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As brands around the world are shaken by the changing consumer behavior—purchase decisions literally in their hands with the help of smartphones that deliver information quickly, the up-to-date speed now doesn’t seem to be fast enough to catch up with the consumers. The emergence of “micro-moments,” or the split seconds of decision-making that lead to huge impacts, compels businesses to promptly adapt themselves. In the end, the brands that can cater to the consumers more quickly and accurately are the ones that have more opportunities.
Having always served as a link between brands and consumers, Google has coined the term “Micro-Moments” to describe the new consumer behavior. These comprise three main elements: reflexive action, immediate needs, and loyalty to needs. Reflexive action is when consumers act on reflex to consult their smartphones for what they want because smartphones can spontaneously respond to the needs, whether it’s the need to discover, to learn, or to buy. Closely connected to this is the second element of micro-moments, immediate needs. This refers to when consumers’ desire is triggered, and instead of being confined by traditional limitations, consumers now have other options that can respond to their needs in a better and more convenient fashion. Since the consumers of today have high expectations and little patience, businesses need to develop marketing with better quality and efficiency than before. The last element of micro-moments is loyalty. When consumer satisfaction and purchasing power are the origin of micro-moments, brands need to strive to anticipate and respond to these needs in such a way that impresses them enough to make the brands their number one choice.
One business that demonstrates these micro-moments when a business can perfectly and distinctly satisfy consumers is Airbnb. Today’s travelers want experiences that are more than a check-in photo taken at a destination’s landmark, but ones that allow them to access the local feels as much as possible. Often, they search for restaurants, cafés, or galleries frequented by the locals and check the directions on Google Maps before setting foot out of the hostel. For this, local businesses need to design their marketing schemes to attract visitors as quickly as possible and influence and their Google-based decisions or in-the-moment perspectives. Another example is Coca Cola and their focus on the millennials (Gen M), who grew up with technology, like self-expression, and love social media presence. Coca Cola devised a campaign allowing customers to write their names on the bottle labels, which speaks directly to this generation’s needs and renders every ‘share’ more meaningful than ever.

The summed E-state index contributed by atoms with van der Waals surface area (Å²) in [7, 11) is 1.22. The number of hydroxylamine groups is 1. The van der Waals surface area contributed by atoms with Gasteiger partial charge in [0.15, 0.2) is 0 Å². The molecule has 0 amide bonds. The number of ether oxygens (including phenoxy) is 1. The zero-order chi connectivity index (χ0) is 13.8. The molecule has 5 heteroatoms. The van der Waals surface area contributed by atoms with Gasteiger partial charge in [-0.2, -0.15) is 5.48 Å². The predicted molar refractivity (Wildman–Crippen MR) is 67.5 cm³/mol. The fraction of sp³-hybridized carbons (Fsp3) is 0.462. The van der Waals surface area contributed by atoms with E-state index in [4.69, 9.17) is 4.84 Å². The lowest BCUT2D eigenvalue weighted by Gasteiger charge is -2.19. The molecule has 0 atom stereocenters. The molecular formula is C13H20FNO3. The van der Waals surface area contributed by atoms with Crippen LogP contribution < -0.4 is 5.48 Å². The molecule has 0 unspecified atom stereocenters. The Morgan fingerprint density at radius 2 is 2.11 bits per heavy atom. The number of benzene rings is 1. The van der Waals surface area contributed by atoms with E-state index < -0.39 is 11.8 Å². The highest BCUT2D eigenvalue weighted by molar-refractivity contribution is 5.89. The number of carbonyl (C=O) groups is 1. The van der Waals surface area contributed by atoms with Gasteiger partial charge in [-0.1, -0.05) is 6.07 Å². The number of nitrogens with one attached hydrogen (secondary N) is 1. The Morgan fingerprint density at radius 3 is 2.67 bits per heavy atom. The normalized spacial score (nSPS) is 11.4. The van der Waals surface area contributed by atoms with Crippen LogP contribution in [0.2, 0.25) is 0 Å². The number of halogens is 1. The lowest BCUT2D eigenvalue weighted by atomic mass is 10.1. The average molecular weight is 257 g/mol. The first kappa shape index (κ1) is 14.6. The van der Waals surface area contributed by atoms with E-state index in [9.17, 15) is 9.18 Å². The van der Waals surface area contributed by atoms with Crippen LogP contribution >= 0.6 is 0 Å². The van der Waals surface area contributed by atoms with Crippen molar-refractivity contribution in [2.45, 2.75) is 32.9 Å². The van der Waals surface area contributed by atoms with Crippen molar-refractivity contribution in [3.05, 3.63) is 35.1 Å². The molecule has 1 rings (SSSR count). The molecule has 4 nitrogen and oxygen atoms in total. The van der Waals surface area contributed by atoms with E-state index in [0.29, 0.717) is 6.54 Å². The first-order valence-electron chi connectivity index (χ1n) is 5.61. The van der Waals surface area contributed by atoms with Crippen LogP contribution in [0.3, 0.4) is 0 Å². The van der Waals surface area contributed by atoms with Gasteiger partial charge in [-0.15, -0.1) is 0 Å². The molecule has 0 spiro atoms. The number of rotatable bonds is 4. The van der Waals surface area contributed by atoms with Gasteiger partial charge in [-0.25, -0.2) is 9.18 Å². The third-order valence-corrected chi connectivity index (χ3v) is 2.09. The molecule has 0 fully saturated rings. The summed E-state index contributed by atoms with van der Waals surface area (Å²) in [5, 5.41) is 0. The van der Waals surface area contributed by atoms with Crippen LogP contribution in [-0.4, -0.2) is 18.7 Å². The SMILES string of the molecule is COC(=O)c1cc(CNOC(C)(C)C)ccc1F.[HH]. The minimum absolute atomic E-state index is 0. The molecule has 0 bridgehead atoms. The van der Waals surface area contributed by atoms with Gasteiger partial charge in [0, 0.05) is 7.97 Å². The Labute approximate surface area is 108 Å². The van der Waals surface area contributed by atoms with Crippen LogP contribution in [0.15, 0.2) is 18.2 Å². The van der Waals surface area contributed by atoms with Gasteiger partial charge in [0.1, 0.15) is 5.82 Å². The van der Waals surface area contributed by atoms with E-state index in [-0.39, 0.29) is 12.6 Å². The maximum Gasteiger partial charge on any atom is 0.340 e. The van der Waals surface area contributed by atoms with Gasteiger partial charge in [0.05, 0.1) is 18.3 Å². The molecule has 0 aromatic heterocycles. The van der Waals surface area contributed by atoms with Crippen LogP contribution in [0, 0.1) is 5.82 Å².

In Thailand, Google has revealed that over 70% of Thai people’s access to the online and multiscreen world is done via smartphones. The searches for specific products on the Internet make up for 35%. Of this, price searches come in first at 51%, followed by promotions and remaining stocks at second and third places. In light of this, brands can then create strategies that give their potential customers the exact information they search for right away.
Consumers’ online navigation today has changed tremendously from before. Their shared information, thoughts, QAs, feedback, reviews, and spontaneous experience are the driving force for a change in the creation of content, commercials, promotions, and marketing schemes. How can a business outshine others among a multitude of players? In what way must brands direct themselves in order to survive? Join us and discover the answer at CU 2016: EXIT this October.
“Micro-Moments“ from thinkwithgoogle.com
“Google’s Micro-Moment: Why It’s A Game Changer For CMOs” from forbes.com
“In-depth Consumer Data (Thailand)” from consumerbarometer.com
Photo by Pujohn Das/ Space10
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